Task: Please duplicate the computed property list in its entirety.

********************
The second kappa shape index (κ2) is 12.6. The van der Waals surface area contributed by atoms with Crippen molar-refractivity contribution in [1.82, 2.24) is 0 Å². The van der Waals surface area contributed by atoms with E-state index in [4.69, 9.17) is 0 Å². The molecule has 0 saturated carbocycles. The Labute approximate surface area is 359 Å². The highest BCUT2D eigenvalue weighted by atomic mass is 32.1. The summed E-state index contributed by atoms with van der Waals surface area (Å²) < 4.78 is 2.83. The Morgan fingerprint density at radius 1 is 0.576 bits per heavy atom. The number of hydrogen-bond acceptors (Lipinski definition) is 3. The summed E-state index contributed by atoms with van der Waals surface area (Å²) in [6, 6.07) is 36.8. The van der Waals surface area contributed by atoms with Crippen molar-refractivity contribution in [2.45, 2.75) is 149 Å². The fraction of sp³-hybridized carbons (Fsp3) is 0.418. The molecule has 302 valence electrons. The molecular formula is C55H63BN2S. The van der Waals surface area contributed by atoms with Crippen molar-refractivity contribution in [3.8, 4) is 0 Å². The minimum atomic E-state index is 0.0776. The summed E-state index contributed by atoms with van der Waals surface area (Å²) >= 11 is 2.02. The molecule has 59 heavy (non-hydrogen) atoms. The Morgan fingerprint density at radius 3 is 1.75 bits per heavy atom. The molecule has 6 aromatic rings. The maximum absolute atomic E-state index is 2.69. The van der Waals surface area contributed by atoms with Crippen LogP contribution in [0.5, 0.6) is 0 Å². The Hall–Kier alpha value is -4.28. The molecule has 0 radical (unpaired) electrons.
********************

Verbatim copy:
The second kappa shape index (κ2) is 12.6. The van der Waals surface area contributed by atoms with Crippen molar-refractivity contribution in [1.82, 2.24) is 0 Å². The van der Waals surface area contributed by atoms with E-state index in [4.69, 9.17) is 0 Å². The molecule has 0 saturated carbocycles. The Labute approximate surface area is 359 Å². The highest BCUT2D eigenvalue weighted by atomic mass is 32.1. The summed E-state index contributed by atoms with van der Waals surface area (Å²) < 4.78 is 2.83. The Morgan fingerprint density at radius 1 is 0.576 bits per heavy atom. The number of hydrogen-bond acceptors (Lipinski definition) is 3. The summed E-state index contributed by atoms with van der Waals surface area (Å²) in [6, 6.07) is 36.8. The van der Waals surface area contributed by atoms with Crippen molar-refractivity contribution in [2.45, 2.75) is 149 Å². The fraction of sp³-hybridized carbons (Fsp3) is 0.418. The molecule has 302 valence electrons. The molecular formula is C55H63BN2S. The van der Waals surface area contributed by atoms with Crippen molar-refractivity contribution in [3.8, 4) is 0 Å². The minimum atomic E-state index is 0.0776. The summed E-state index contributed by atoms with van der Waals surface area (Å²) >= 11 is 2.02. The molecule has 59 heavy (non-hydrogen) atoms. The Morgan fingerprint density at radius 3 is 1.75 bits per heavy atom. The molecule has 6 aromatic rings. The maximum absolute atomic E-state index is 2.69. The van der Waals surface area contributed by atoms with Crippen LogP contribution in [0.5, 0.6) is 0 Å². The Hall–Kier alpha value is -4.28. The molecule has 0 radical (unpaired) electrons.